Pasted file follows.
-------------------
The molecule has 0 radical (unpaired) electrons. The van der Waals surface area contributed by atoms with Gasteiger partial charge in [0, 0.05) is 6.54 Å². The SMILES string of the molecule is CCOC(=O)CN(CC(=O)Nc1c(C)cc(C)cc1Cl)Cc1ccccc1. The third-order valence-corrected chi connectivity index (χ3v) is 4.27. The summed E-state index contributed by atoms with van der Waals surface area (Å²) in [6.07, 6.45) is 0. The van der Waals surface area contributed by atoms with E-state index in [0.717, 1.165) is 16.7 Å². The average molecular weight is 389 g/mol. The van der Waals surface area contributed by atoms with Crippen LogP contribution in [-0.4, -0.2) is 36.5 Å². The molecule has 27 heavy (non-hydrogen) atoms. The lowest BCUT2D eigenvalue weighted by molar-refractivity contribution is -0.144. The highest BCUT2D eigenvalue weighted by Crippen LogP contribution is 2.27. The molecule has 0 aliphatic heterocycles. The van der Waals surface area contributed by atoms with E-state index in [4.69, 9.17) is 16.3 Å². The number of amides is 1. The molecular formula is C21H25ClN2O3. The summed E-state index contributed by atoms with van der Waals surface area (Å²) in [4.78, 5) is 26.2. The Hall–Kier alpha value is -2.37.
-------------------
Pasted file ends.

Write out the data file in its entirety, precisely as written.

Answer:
The molecule has 0 radical (unpaired) electrons. The van der Waals surface area contributed by atoms with Gasteiger partial charge in [0, 0.05) is 6.54 Å². The SMILES string of the molecule is CCOC(=O)CN(CC(=O)Nc1c(C)cc(C)cc1Cl)Cc1ccccc1. The third-order valence-corrected chi connectivity index (χ3v) is 4.27. The summed E-state index contributed by atoms with van der Waals surface area (Å²) in [6.07, 6.45) is 0. The van der Waals surface area contributed by atoms with E-state index in [0.717, 1.165) is 16.7 Å². The average molecular weight is 389 g/mol. The van der Waals surface area contributed by atoms with Crippen LogP contribution in [-0.4, -0.2) is 36.5 Å². The molecule has 27 heavy (non-hydrogen) atoms. The lowest BCUT2D eigenvalue weighted by molar-refractivity contribution is -0.144. The highest BCUT2D eigenvalue weighted by Crippen LogP contribution is 2.27. The molecule has 0 aliphatic heterocycles. The van der Waals surface area contributed by atoms with E-state index in [4.69, 9.17) is 16.3 Å². The number of amides is 1. The molecular formula is C21H25ClN2O3. The summed E-state index contributed by atoms with van der Waals surface area (Å²) in [4.78, 5) is 26.2. The Hall–Kier alpha value is -2.37.